As we begin a new year, it would be wise for us as individuals, as families, and as couples to make some relationship resolutions. We can start by asking ourselves, "What have I learned about myself and how I related this last year?" "What changes do I want to make in order to be healthier and to have healthier relationships?" The following are a few suggestions.
Make our relationship with our partner our top priority. Invest time and energy into the relationship. Put it above our children, our job, and everything else that demands our time and energy. We want our partner to know they are the most person in our lives.
Make time for intimacy talk with each other. So many couples have "maintenance" talk instead of intimate conversation. Examples of maintenance talk are: "What's on TV?" "What's for dinner?" "How was your day?" Intimacy talk is connecting emotionally by asking such questions as, "What was the high point of your day?" "What made you angry today?" We need to set a time to have this special conversation with our partner.
Since we will disappoint or hurt our partner - intentionally and unintentionally - it is important to practice forgiveness so that we do not drag resentments and distance into our new year. It would be wise to bring the resentments to the surface and make changes, if we can, and ask for forgiveness. Forgiveness has a spirit of accountability and a desire to make changes. Just saying, "I'm sorry," often has a message, "Get over it, this is the way I am. Learn to live with it because I am not changing."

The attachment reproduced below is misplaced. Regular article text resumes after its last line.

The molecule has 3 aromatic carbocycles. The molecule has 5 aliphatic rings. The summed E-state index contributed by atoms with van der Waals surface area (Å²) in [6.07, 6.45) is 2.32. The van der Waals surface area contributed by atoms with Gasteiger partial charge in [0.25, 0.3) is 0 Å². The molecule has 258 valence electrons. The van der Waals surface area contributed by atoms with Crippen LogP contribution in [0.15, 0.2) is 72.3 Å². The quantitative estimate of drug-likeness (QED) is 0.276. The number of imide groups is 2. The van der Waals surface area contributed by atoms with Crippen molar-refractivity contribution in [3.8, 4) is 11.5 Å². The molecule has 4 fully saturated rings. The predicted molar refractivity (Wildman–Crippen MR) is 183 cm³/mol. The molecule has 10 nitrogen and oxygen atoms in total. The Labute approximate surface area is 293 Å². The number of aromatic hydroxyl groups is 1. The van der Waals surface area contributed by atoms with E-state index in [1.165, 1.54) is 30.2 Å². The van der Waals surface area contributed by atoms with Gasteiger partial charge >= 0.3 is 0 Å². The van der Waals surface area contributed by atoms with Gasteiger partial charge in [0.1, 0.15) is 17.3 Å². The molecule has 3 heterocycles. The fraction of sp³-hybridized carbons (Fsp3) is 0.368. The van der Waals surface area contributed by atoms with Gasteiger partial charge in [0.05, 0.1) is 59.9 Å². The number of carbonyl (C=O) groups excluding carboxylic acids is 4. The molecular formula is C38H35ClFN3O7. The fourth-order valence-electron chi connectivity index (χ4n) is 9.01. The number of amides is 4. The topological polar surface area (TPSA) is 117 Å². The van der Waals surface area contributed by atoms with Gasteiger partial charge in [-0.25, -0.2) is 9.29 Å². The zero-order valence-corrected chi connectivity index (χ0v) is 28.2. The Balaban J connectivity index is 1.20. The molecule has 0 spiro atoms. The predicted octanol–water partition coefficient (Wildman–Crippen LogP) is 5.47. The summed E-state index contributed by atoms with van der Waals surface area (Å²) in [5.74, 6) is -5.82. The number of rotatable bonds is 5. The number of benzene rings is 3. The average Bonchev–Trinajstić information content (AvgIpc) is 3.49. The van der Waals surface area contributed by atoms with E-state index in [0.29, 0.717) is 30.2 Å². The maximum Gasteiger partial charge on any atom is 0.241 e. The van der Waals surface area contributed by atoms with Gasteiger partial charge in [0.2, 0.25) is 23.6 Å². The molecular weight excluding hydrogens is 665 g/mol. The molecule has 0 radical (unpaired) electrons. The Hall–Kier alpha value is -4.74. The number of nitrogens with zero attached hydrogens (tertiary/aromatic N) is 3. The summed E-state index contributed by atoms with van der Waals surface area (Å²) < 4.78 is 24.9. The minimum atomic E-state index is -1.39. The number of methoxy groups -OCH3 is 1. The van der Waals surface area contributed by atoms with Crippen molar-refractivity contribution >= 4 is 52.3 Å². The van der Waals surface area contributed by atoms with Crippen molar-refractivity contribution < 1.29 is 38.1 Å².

Date nights are needed to keep the relationship alive and fun. A good suggestion is to take turns planning and implementing the date nights (though they don't always have to be at night). One week, one partner makes all the arrangements, such as reservations and securing a baby sitter. The next week the other partner does these tasks.
We want our partner and family to know how much we appreciate and value who they are and what they do. For the last two years, Karen and I have had a Blessing Jar. When we believe we have received a blessing, we write the blessing and date on a slip of paper and put it in the Blessing Jar. Then on New Year's Day, we open the jar and read how we have been blessed. Then we call the people who were involved in the blessing. In this way, we do not take for granted how blessed we are and we let people know they have made a difference in our lives. The benefit of being aware of our blessings and the people involved can best be found in the following statement: "A full and grateful heart is less likely to do wrong."
Dr. William E. Austin is a licensed psychotherapist and holds a Doctor of Divinity degree. He is a therapist with Tidewater Pastoral Counseling Services . He is well known for his warmth and sense of humor. His book, Creating Our Safe Place - Articles on Healthy Relationships, can be purchased through www.amazon.com.
Tidewater Pastoral Counseling: 623-2700
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